7. Poor Resource Management
At one side of the spectrum are project managers complaining about the scarcity of resources and at another side of the spectrum are project managers who have adequate resources, but they don’t manage it efficiently. Unfortunately, the result is the same, project failure. If you don’t want your projects to fail, create a work break down the structure and allocate resources to each task. Also, keep a resource buffer in case, you need more resources to overcome scope creep.
8. Choosing The Wrong Project Management Methodology
When it comes to project management, “one size fit all” formula is not applicable. Every project is different and so are its needs. When it comes to project management mistakes, none is worse than choosing the wrong project management methodology. You will have to develop a deeper understanding of a project before choosing a project management methodology because a wrong choice can lead to project failure. Learn about the pros and cons of project management methodologies before choosing one.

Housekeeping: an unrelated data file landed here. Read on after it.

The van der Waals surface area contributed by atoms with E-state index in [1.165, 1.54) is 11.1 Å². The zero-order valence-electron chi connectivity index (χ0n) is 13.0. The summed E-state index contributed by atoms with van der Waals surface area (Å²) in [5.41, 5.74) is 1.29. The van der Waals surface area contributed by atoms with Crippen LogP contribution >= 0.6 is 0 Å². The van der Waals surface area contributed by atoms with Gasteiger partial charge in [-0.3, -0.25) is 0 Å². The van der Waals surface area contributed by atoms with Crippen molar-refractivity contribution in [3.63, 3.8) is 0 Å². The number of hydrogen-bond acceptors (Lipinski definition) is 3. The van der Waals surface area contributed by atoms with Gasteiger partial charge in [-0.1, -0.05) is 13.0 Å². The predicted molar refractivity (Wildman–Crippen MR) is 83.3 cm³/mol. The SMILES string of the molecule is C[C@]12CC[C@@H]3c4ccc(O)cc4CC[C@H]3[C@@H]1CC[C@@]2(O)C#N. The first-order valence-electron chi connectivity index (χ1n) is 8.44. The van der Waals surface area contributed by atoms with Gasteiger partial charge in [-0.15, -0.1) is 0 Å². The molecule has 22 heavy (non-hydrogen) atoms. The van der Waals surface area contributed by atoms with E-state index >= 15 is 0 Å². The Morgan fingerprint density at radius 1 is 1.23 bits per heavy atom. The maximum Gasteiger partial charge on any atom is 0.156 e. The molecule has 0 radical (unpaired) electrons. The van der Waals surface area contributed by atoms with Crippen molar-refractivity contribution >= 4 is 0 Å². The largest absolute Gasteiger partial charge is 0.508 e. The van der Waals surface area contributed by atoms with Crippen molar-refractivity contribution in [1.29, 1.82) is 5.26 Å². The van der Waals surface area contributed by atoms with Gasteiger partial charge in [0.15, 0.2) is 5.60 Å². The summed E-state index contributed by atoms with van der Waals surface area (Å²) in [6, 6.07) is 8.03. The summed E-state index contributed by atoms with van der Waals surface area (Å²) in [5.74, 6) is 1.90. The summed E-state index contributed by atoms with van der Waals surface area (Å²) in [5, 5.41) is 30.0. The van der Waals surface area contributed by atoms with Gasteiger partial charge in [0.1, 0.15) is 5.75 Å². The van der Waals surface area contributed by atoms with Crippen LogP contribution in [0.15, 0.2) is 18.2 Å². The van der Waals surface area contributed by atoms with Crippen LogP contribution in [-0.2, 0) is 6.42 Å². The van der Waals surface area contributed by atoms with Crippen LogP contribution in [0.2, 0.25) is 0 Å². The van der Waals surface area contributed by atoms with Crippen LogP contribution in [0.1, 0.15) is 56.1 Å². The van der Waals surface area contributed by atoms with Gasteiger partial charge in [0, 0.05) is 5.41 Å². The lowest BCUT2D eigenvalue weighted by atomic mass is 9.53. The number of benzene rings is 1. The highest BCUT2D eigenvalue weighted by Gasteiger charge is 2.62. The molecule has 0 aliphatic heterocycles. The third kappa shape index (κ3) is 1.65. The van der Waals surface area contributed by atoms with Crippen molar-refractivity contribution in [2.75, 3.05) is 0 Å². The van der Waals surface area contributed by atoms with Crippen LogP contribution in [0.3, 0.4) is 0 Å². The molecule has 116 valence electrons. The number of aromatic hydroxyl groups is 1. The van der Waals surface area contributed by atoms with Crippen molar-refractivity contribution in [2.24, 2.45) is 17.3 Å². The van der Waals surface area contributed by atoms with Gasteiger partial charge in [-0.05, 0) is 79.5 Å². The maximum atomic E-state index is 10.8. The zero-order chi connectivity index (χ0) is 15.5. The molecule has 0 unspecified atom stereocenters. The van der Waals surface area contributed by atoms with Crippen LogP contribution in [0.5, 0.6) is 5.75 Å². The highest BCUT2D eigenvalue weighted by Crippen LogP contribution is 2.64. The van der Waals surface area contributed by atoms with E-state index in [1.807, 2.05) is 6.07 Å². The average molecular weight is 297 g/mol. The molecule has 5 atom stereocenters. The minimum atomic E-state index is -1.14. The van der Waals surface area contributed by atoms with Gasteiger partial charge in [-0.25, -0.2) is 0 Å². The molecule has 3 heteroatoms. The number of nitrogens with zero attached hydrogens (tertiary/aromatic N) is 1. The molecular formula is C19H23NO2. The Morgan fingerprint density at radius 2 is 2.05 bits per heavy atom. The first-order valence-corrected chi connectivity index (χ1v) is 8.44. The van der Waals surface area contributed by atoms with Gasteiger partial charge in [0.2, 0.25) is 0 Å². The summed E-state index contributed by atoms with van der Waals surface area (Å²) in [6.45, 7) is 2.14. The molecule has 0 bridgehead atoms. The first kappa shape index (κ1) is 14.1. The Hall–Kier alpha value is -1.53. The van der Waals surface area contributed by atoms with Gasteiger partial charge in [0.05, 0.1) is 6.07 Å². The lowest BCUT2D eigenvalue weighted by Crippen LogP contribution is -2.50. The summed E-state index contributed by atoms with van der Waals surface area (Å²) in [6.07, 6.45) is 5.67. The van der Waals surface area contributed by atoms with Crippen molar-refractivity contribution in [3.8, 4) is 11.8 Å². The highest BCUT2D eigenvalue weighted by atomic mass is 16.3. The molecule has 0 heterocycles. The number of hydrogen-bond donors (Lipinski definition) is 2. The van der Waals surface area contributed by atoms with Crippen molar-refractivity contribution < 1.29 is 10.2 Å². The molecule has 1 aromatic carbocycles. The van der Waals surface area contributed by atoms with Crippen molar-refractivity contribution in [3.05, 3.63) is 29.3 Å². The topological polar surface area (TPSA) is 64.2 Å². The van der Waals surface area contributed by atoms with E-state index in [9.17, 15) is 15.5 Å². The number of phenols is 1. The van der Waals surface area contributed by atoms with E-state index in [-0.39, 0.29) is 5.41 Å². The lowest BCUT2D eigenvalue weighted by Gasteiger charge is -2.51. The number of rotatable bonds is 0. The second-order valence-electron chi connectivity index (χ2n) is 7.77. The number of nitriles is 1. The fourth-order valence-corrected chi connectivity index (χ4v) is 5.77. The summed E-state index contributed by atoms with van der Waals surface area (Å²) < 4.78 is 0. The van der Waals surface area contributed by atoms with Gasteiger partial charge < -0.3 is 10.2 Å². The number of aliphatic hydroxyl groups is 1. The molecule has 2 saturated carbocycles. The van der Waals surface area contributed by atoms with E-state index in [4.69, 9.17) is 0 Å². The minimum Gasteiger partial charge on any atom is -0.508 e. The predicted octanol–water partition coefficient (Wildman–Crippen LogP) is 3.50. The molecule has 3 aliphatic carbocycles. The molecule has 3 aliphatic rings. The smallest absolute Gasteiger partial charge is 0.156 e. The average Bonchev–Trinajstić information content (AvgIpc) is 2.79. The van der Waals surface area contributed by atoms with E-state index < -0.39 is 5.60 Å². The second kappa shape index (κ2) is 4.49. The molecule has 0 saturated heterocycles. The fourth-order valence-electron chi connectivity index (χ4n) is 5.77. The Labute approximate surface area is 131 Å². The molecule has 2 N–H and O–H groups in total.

9. Not Managing Change Properly
There are instances where project managers have no choice but to entertain change requests from clients. That is where most project managers tend to struggle. How you manage change will influence the outcome of your project. Change should start from the top and trickle down to the bottom instead of being another way around. Your team members might resist change at first but when they see project managers embracing change, they will join the fray. Be prepared for the unexpected so you are not taken by surprise from unexpected client demands.
10. Ignoring Company’s Direction When Choosing Projects
How many times have you seen a company managing project that conflicts with their vision, mission and future strategic direction of the company? I am sure that you might have gone through this phase yourself or seen an organization involved in such practices.
You might have also heard project teams complaining about lack of interest from higher management in their projects. This happens because the projects your team is working on does not coincide with the strategic direction of the company which is why top management does not want to waste their precious time on such projects.
If a project is not adding value to your organization and helping them achieve strategic objectives then, there is no point in wasting resources on it. Use this as a litmus test when acquiring projects from clients.
Which project management mistakes you have made and how much did it cost you? Feel free to share it with us in the comments section below.